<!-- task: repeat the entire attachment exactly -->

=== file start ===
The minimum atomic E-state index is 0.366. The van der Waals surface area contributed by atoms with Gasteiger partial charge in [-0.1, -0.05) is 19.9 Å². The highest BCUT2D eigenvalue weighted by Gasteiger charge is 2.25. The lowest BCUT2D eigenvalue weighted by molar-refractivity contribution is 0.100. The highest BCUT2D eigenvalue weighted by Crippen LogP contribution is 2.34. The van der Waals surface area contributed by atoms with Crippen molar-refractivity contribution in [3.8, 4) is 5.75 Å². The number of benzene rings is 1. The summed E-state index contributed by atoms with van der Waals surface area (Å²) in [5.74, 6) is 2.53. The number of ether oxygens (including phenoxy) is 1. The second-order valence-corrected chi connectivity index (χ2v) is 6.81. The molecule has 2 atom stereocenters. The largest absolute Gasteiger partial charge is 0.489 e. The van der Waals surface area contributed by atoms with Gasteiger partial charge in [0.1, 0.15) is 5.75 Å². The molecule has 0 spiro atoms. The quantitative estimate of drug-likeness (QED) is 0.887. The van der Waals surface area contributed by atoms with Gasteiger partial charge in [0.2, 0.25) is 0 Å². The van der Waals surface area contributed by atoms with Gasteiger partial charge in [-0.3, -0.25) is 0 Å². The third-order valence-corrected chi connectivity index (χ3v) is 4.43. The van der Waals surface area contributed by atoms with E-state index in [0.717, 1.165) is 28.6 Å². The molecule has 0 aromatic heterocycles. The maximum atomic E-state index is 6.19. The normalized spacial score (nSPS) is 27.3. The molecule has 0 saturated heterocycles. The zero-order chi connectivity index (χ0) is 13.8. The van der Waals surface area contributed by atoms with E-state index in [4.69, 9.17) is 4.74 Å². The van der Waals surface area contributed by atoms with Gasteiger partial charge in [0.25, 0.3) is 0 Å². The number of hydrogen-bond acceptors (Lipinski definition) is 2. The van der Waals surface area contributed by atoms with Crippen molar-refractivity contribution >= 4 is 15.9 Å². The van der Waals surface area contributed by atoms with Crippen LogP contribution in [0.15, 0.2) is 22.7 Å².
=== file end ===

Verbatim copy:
The minimum atomic E-state index is 0.366. The van der Waals surface area contributed by atoms with Gasteiger partial charge in [-0.1, -0.05) is 19.9 Å². The highest BCUT2D eigenvalue weighted by Gasteiger charge is 2.25. The lowest BCUT2D eigenvalue weighted by molar-refractivity contribution is 0.100. The highest BCUT2D eigenvalue weighted by Crippen LogP contribution is 2.34. The van der Waals surface area contributed by atoms with Crippen molar-refractivity contribution in [3.8, 4) is 5.75 Å². The number of benzene rings is 1. The summed E-state index contributed by atoms with van der Waals surface area (Å²) in [5.74, 6) is 2.53. The number of ether oxygens (including phenoxy) is 1. The second-order valence-corrected chi connectivity index (χ2v) is 6.81. The molecule has 2 atom stereocenters. The largest absolute Gasteiger partial charge is 0.489 e. The van der Waals surface area contributed by atoms with Gasteiger partial charge in [0.1, 0.15) is 5.75 Å². The molecule has 0 spiro atoms. The quantitative estimate of drug-likeness (QED) is 0.887. The van der Waals surface area contributed by atoms with Gasteiger partial charge in [0.2, 0.25) is 0 Å². The van der Waals surface area contributed by atoms with Gasteiger partial charge in [-0.3, -0.25) is 0 Å². The third-order valence-corrected chi connectivity index (χ3v) is 4.43. The van der Waals surface area contributed by atoms with E-state index in [0.717, 1.165) is 28.6 Å². The molecule has 0 aromatic heterocycles. The maximum atomic E-state index is 6.19. The normalized spacial score (nSPS) is 27.3. The molecule has 0 saturated heterocycles. The zero-order chi connectivity index (χ0) is 13.8. The van der Waals surface area contributed by atoms with E-state index in [4.69, 9.17) is 4.74 Å². The van der Waals surface area contributed by atoms with Gasteiger partial charge in [0.25, 0.3) is 0 Å². The number of hydrogen-bond acceptors (Lipinski definition) is 2. The van der Waals surface area contributed by atoms with Crippen molar-refractivity contribution >= 4 is 15.9 Å². The van der Waals surface area contributed by atoms with Crippen LogP contribution in [0.15, 0.2) is 22.7 Å².